(53i) An Information-Driven Approach to Quantifying and Controlling Emergent Order | AIChE

(53i) An Information-Driven Approach to Quantifying and Controlling Emergent Order

Controlling the emergence of order out of disorder is an overarching goal in the engineering of biological and soft materials. Examples in which such control has been targeted include the design of self-assembling functional materials such as metal organic frameworks [1], as well as the identification of strategies to halt aggregation of disease-implicated unstructured proteins [2]. Computational approaches traditionally rely on simulations at varying time and length scales, aided by enhanced sampling techniques [3], including the recent proliferation of machine learning based methods [4-6]. An exciting direction in the computational design of soft materials incorporates ideas from information theory into these approaches, drawing upon the connection between thermodynamic entropy and information entropy. In this talk, I consider a simple case with an information-driven analysis, which may inform future studies of real systems with greater complexity.

Here, I will discuss the emergence of order in a continuous dynamical absorbing state model known as Biased Random Organization (BRO), in which overlapping particles are considered active and are displaced away from one another by a random distance. This results in a phase transition between absorbing states containing no active particles and active states where particles continue to be displaced. I will focus on the behavior of BRO in 2D, which results in two distinct active phases unlike in other dimensions [7]. One such active phase is crystalline, which emerges for small displacement magnitudes. The second active phase is disordered, which occurs for large displacement magnitudes. Although this phase is disordered, I will show that unlike in the crystalline phase, it exhibits hyperuniformity at criticality, a form of “hidden order” characterized by vanishing density fluctuations that holds potential for unique optical properties. As part of characterizing the three phase transitions found in 2D BRO, I apply a computable information density approach, in which a data compression algorithm is used to quantify changes in the system entropy. I will conclude with my plan for extending this approach to the computational study and design of self-assembling materials.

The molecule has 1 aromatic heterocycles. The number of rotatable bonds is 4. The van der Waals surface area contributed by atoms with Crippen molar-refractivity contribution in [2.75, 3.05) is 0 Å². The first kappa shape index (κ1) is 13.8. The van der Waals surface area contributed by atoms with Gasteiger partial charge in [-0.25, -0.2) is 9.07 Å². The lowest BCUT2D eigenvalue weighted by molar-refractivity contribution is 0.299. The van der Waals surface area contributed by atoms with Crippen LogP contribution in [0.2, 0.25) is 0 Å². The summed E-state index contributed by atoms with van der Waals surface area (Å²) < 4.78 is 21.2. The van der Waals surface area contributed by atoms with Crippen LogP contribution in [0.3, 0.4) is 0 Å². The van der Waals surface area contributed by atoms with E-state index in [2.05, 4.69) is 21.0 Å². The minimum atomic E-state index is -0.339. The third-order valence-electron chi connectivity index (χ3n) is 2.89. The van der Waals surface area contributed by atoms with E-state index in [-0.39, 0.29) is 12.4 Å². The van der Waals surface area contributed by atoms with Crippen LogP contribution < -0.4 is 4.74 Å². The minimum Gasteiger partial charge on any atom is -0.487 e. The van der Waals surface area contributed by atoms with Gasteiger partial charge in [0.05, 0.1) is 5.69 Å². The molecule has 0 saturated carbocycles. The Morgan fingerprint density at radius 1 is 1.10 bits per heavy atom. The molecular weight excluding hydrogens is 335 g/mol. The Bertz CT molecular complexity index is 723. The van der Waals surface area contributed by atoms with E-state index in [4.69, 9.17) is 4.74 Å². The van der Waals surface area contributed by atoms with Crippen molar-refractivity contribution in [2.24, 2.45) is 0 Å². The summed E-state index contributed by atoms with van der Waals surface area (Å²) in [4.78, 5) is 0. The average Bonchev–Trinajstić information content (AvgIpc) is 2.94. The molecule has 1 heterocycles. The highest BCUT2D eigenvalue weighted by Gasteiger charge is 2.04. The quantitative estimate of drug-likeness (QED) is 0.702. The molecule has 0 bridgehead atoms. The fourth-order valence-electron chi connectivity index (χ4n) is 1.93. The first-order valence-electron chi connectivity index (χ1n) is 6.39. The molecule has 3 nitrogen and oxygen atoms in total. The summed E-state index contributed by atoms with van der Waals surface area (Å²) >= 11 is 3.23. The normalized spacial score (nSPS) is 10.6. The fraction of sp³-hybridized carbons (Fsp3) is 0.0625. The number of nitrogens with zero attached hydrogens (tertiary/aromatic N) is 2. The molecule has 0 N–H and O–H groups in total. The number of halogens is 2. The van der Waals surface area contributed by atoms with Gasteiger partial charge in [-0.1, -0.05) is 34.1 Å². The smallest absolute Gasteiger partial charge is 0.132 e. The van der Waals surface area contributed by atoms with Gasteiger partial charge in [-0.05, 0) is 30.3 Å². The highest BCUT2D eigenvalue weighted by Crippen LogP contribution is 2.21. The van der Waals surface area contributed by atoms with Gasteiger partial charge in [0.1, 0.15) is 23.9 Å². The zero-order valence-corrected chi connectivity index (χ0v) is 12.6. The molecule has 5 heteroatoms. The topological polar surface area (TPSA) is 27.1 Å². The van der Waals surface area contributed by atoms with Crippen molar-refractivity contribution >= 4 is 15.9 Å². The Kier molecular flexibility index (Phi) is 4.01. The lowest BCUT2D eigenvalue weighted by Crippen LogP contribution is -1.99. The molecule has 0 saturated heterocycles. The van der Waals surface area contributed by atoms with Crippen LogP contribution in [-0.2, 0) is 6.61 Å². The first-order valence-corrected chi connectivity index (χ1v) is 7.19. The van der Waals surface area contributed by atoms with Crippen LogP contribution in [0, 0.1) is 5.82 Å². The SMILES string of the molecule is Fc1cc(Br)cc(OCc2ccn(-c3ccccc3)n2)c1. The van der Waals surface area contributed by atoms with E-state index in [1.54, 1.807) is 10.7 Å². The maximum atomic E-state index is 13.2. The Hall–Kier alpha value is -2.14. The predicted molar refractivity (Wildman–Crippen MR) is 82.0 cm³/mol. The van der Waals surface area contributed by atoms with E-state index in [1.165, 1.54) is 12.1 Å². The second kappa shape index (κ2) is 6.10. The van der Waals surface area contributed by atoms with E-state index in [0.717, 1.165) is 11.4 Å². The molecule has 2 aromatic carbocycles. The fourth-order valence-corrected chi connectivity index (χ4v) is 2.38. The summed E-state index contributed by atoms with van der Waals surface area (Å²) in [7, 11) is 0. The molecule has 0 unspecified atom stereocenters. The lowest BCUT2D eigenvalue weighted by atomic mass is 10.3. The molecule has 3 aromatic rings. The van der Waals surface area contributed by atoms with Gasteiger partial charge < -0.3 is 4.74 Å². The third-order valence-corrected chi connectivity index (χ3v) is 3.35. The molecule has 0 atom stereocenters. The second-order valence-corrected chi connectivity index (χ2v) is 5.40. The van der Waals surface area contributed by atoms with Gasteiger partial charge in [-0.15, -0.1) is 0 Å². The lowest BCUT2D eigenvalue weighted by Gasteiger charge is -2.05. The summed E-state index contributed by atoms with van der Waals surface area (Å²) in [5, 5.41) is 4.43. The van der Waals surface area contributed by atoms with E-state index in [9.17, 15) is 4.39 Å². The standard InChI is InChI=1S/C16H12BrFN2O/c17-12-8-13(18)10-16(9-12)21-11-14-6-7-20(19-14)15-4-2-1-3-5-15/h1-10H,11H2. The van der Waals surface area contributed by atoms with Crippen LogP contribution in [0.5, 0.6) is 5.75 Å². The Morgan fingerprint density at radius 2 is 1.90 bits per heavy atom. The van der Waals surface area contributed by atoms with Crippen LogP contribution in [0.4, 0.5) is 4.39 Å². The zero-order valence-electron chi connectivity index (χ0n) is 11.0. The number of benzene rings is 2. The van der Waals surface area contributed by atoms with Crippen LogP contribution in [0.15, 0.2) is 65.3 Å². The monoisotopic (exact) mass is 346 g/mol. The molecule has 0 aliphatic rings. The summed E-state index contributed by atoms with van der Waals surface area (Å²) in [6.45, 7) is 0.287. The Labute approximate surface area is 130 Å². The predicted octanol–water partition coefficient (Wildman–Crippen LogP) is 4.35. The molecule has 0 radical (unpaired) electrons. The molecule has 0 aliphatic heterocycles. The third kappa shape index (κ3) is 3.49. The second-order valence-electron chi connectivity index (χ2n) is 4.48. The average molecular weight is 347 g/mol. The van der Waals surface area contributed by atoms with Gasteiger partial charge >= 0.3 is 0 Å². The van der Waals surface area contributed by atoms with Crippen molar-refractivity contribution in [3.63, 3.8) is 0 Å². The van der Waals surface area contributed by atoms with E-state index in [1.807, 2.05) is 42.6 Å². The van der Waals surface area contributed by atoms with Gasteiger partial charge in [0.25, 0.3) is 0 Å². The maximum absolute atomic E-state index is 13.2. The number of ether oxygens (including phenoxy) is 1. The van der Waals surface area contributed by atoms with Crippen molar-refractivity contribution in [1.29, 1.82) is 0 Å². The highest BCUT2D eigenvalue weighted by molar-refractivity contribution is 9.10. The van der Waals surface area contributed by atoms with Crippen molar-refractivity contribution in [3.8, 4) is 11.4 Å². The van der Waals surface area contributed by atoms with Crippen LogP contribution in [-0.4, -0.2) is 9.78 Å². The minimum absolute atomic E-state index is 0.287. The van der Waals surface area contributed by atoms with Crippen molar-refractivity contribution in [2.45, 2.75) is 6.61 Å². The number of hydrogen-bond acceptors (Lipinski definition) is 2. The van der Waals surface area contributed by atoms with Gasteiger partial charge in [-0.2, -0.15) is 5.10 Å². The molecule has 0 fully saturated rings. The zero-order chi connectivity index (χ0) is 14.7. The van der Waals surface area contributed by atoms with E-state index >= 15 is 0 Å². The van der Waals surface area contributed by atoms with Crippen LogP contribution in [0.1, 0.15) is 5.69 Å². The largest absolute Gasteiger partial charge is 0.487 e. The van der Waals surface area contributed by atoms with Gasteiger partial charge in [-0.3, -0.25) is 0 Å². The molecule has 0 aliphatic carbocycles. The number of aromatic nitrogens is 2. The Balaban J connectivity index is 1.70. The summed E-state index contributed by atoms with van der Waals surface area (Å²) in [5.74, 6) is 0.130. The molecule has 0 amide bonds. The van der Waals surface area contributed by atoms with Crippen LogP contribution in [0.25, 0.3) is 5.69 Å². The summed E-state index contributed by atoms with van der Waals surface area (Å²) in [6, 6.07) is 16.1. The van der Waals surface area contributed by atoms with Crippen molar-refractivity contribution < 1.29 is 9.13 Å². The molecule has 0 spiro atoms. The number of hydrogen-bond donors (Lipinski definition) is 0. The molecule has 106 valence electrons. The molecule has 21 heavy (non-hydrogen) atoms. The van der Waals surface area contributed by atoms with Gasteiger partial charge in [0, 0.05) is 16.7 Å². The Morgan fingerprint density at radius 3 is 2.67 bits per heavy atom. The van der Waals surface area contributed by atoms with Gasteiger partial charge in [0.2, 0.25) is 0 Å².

[1] Y.J. Colón, A.Z. Guo, L.W. Antony, K.Q. Hoffmann, J.J. de Pablo, "Free energy of metal-organic framework self-assembly," (2019). J Chem Phys.

[2] A.Z. Guo, A.M. Fluitt, J.J. de Pablo "Early-stage human islet amyloid polypeptide aggregation: Mechanisms behind dimer formation," (2018). J Chem Phys.

[3] H. Sidky, Y.J. Colón, J. Helfferich, B.J. Sikora, C. Bezik, W. Chu, F. Giberti, A.Z. Guo, X. Jiang, J. Lequieu, J. Li, J. Moller, M.J. Quevillon, M. Rahimi, H. Ramezani-Dakhel, V.S. Rathee, D.R. Reid, E. Sevgen, V. Thapar, M.A. Webb, J.K. Whitmer, J.J. de Pablo, "SSAGES: software suite for advanced general ensemble simulations," (2018). J Chem Phys.

[4] A.Z. Guo, E. Sevgen, H. Sidky, J.K. Whitmer, J.A. Hubbell, J.J. de Pablo, "Adaptive enhanced sampling by force-biasing using neural networks," (2018). J Chem Phys.

[5] E. Sevgen, A.Z.Guo, H. Sidky, J.K. Whitmer, J.J. de Pablo, "Combined force-frequency sampling for simulation of systems having rugged free energy landscapes," (2020). J Chem Theory Comput.

[6] A.Z. Guo, J. Lequieu, J.J. de Pablo, "Extracting collective motions underlying nucleosome dynamics via nonlinear manifold learning," (2019). J Chem Phys.

[7] A.Z Guo, S. Wilken, D. Levine, P.M. Chaikin, “2D Melting in Biased Random Organization,” In Preparation.